CAPTCHA Has Been Captured
Machines have reportedly defeated the annoying but super important CAPTCHA image -- that string of distorted letters or numbers that online forms use to make sure you're human and not a spambot.
Vicarious, an artificial intelligence start-up, claimed this week that they have come up with software that can crack any type of CAPTCHA with at least 90 percent accuracy. CAPTCHA (short for Completely Automated Public Turing test to tell Computers and Humans Apart) has been around since the mid 1990s, and is used to make sure computers don't sign up for email accounts and spam your brains out.
The San Francisco-based team claims they will not be doing any shady work with their new innovation, co-founder D. Scott Phoenix said. Phoenix told Reuters in a phone interview, "We wanted to show we could take the first step toward a machine that works like a human brain, and that we are the best place in the world to do artificial intelligence research."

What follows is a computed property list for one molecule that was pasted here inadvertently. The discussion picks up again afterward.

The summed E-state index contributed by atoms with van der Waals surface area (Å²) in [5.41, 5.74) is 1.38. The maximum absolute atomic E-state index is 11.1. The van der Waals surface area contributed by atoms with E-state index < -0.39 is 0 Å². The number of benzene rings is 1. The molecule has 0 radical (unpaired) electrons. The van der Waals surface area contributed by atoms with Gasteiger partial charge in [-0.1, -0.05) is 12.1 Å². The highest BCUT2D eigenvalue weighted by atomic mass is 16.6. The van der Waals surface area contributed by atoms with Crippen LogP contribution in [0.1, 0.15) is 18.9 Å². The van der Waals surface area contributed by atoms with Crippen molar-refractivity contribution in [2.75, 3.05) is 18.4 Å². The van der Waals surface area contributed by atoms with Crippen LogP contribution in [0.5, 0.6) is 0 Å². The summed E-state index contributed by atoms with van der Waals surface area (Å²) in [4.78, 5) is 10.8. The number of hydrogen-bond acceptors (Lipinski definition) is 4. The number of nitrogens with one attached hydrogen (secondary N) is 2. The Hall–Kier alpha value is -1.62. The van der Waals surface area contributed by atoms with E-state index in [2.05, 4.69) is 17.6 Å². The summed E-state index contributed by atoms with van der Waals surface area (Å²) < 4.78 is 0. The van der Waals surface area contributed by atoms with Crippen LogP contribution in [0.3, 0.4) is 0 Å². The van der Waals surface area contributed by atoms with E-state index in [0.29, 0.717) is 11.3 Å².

CAPTCHA has been around since 2000 and, if you've commented on a blog post or typed out your credit card details online lately, you're right in thinking that they're getting harder and harder to decipher.
Due to security reasons, Vicarious is keeping a tight lid on how they successfully cracked this infuriating but necessary online code. The artificial intelligence researchers claim that their algorithm works the same way as the human brain.
Do you think CAPTCHA is safe?